8 oz French Puy Lentils
2 Tablespoons olive oil
2 Bay leaves
1 sprig fresh Thyme
1/2 bell pepper, finely chopped
1 celery stalk, finely chopped
2 teaspoons minced shallots
1 teaspoon minced garlic
1 small tomato, seeded and diced
1/4 cup chopped fresh herbs- parsley, thyme, oregano
salt and freshly ground black pepper
4 cups chicken stock
4 oz crumbled goat cheese
1/3 cup red wine vinegar
1 tablespoon minced shallot
3 teaspoons Dijon mustard
1 teaspoon coarse sea salt
1 teaspoon freshly ground black pepper
1/2 cup vegetable oil
1/2 cup olive oil
1. In a medium saucepan over medium heat combine olive oil, lentils, celery, bell pepper, shallots, garlic, bay leaves, and sprig of thyme, season with salt and pepper; cook until vegetables are tender, about 10 minutes.
2. Add enough chicken stock to cover lentils by a couple of inches, the amount will depend on the size of your pot. Bring to a boil, then reduce heat and simmer for 25-45 minutes depending on the type of lentils used, (see above). When lentils are tender, remove from heat, drain, discard bay leaves and thyme and set aside to cool.
3. Make vinaigrette by either shaking ingredients in a covered jar or by whisking together in a bowl.
4. In a serving bowl combine lentils, tomatoes, and fresh herbs. Drizzle with 1/2 cup vinaigrette and taste for salt and pepper. Add goat cheese and garnish with extra herbs, serve cold or at room temperature. If you are making the salad a day ahead add the herbs right before serving.
Thursday, December 27, 2007
Alfajores are my favorite childhood cookies, they are a very crumbly shortbread like cookie filled with caramel, preferably Cajeta (Argentinian milk caramel) then rolled in powdered sugar. I had not had much luck when making alfajores, they just never seemed to turn out right. Recently a friend gave me her recipe, but they they didn't come out like hers, which are very good. I think the problem was in the measurements, the cornstarch was in grams while others ingredients were in cups, sort of the type of recipe you need the original baker to make with you the first time and since I am many countries away from from her I had to figure it out for myself. Once I knew what the problem was, (they had too much cornstarch) I was easily able to fix it. So I made batch number two and I think they are just delightful- if I do say so myself!
Notes: When cutting the cookies out, do it as closely as possible and use as little flour as you can without the dough sticking to the table. You can only re-roll the dough out 1 time before it becomes too dry from the extra flour. The butter must be very soft so the dough will hold together- I cannot stress this enough- microwave it for 15 seconds if you have to- just make sure it's soft! You may substitute the Cognac for Grand Marnier or dark Rum. Bake the cookies until they are just starting to color, they are supposed to be very pale. (they also burn very fast- watch them carefully). Also, the cookies are a little delicate so be careful not to break them when spreading the caramel.
You can purchase Cajeta at most specialty food stores, I Know Sur la Table has it. You may also make your own caramel, but please be very careful if you do this:
(I tell you this from experience as my husband has had a can explode) In a medium pot place an unopened can of condensed milk (not the pull-lid type), cover with water at least 5 inches over the top of the can. Cook over medium heat for 2 hours. NEVER let the water boil down and evaporate- that's when the can explodes, add more water if necessary. Let the caramel cool for at least an hour, then open and spread on the cookies. The caramel will keep in the can unopened for about one moth before it starts to crystallize.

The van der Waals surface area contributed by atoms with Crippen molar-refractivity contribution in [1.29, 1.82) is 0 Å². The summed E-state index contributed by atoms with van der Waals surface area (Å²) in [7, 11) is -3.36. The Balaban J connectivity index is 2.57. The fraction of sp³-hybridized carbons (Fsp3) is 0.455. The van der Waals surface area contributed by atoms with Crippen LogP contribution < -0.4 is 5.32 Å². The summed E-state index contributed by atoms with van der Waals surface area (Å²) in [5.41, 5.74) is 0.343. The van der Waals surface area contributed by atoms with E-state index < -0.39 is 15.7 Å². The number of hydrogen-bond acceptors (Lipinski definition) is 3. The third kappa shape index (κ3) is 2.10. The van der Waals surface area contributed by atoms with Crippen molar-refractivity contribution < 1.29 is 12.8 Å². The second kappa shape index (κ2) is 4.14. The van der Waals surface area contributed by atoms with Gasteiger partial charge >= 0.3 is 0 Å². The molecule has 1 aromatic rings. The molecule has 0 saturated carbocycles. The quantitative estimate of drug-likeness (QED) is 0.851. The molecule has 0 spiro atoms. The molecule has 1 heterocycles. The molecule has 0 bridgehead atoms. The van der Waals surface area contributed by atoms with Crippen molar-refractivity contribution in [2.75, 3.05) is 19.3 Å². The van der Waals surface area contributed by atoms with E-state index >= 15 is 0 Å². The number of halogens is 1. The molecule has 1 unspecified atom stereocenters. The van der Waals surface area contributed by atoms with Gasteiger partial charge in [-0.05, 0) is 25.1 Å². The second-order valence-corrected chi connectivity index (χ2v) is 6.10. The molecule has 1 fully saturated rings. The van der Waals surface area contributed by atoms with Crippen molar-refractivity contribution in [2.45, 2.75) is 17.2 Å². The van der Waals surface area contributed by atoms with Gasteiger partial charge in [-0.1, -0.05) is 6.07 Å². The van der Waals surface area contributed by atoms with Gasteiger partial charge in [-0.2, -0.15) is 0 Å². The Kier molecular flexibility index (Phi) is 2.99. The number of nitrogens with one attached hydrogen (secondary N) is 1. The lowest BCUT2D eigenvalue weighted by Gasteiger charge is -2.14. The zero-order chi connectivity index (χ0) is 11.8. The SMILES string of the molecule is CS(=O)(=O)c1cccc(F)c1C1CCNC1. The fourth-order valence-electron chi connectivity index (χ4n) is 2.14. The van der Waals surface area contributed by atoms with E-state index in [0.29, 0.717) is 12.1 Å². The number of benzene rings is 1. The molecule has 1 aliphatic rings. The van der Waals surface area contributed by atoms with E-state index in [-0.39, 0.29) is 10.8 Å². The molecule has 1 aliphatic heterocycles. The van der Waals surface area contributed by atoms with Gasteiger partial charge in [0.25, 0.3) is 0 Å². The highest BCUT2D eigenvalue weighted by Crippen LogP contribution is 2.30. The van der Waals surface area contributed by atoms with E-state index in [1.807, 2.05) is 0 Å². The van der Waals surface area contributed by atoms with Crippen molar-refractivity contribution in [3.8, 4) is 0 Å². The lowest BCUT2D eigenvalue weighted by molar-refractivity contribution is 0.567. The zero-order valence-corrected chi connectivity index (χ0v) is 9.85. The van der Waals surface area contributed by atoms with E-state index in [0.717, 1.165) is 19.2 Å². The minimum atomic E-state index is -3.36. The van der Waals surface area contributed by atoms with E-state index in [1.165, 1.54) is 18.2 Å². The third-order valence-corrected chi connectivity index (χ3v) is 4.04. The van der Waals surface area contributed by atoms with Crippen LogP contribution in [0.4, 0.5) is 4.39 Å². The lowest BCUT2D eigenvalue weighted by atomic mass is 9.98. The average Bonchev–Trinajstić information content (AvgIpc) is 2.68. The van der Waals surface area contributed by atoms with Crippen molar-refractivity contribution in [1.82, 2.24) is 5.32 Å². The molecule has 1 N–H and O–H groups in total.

1 1/4 cup cornstarch
1 cup flour
1 teaspoon baking powder
1/4 lb. butter at room temperature (1 stick)
3/4 cup sugar
2 egg yolks
2 tablespoons cognac
Cajeta or home-made caramel (see above)
powdered sugar for sprinkling cookies after they bake
1. In large mixer bowl cream the butter and sugar until light and fluffy. Add the eggs one at a time and mix until incorporated. Add cognac and mix well.
2. Add flour, cornstarch and baking powder and mix until the dough comes together.
3. Roll out dough over a lightly floured surface to 1/8 inch thickness. Cut shapes out and place on greased baking sheets. Bake for 10-15 minutes depending on the size of the cookies. Cookies should be barely brown on the bottom, tops will be pale. Set on cooling rack to cool. Fill with cajeta and cover in powdered sugar. This recipe can be easily doubled.
Tuesday, December 25, 2007
A little late...but, better than never I suppose. I did not think I would have time to make the Daring Baker's Challenge for December, Buche Noel, but at the last minute I ended up making it on Christmas day morning. We did all the Santa stuff and gift opening really early, as Jack woke at 5:15 AM- (yes, you read that correctly). I had made the meringue mushrooms on Sunday so the cake and icing were quick. I read many of the posts by the other bakers regarding the Swiss Merngue curdling, I think it all depends on the speed of the mixer. I find it does look curdled for a bit- but then you beat it until it cannot be beat anymore and it pulls together again into a smooth satiny cream.
The cake was delicious, I filled it with a white chocolate pastry cream which I made a little loose on purpose so the cake would stay very moist and I added 8 oz melted dark chocolate to the icing at the end. Since I was also serving it to children and I was afraid they would not care for the coffee flavor which is what the recipe called for. Other than that, I followed the Daring Baker's recipe exactly. I also sprinkled the mushrooms with cocoa and powdered sugar- they came out really cute, but I forgot to take a photo of it- maybe next time.
3 large eggs
3 large egg yolks
pinch of salt
¾ cup of sugar
½ cup cake flour - spoon flour into dry-measure cup and level off (also known as cake & pastry flour)
¼ cup cornstarch
one (1) 10 x 15 inch jelly-roll pan that has been buttered and lined with parchment paper and then buttered again